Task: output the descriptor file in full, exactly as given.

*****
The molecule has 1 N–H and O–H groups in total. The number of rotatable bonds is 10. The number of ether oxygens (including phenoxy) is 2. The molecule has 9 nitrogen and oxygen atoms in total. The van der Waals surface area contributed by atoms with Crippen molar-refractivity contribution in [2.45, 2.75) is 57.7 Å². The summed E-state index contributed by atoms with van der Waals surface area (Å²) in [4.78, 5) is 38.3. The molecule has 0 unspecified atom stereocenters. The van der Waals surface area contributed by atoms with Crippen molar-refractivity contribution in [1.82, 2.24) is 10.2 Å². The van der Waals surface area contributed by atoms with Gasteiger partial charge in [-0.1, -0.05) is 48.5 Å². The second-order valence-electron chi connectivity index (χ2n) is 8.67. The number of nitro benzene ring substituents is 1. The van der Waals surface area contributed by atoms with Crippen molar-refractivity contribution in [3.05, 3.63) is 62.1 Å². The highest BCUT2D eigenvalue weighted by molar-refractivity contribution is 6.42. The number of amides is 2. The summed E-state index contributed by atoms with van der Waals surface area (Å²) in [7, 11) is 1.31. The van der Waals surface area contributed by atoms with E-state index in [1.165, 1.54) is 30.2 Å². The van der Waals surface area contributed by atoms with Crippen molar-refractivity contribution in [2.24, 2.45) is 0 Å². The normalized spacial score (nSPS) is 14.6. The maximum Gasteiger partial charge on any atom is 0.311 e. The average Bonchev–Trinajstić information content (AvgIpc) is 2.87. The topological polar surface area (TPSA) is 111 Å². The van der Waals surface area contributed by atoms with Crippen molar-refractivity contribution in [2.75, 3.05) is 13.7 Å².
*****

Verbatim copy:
The molecule has 1 N–H and O–H groups in total. The number of rotatable bonds is 10. The number of ether oxygens (including phenoxy) is 2. The molecule has 9 nitrogen and oxygen atoms in total. The van der Waals surface area contributed by atoms with Crippen molar-refractivity contribution in [2.45, 2.75) is 57.7 Å². The summed E-state index contributed by atoms with van der Waals surface area (Å²) in [4.78, 5) is 38.3. The molecule has 0 unspecified atom stereocenters. The van der Waals surface area contributed by atoms with Crippen molar-refractivity contribution in [1.82, 2.24) is 10.2 Å². The van der Waals surface area contributed by atoms with Gasteiger partial charge in [-0.1, -0.05) is 48.5 Å². The second-order valence-electron chi connectivity index (χ2n) is 8.67. The number of nitro benzene ring substituents is 1. The van der Waals surface area contributed by atoms with Crippen molar-refractivity contribution in [3.05, 3.63) is 62.1 Å². The highest BCUT2D eigenvalue weighted by molar-refractivity contribution is 6.42. The number of amides is 2. The summed E-state index contributed by atoms with van der Waals surface area (Å²) in [7, 11) is 1.31. The van der Waals surface area contributed by atoms with E-state index in [1.165, 1.54) is 30.2 Å². The van der Waals surface area contributed by atoms with Crippen molar-refractivity contribution in [2.24, 2.45) is 0 Å². The normalized spacial score (nSPS) is 14.6. The maximum Gasteiger partial charge on any atom is 0.311 e. The average Bonchev–Trinajstić information content (AvgIpc) is 2.87. The topological polar surface area (TPSA) is 111 Å². The van der Waals surface area contributed by atoms with Crippen molar-refractivity contribution in [2.75, 3.05) is 13.7 Å².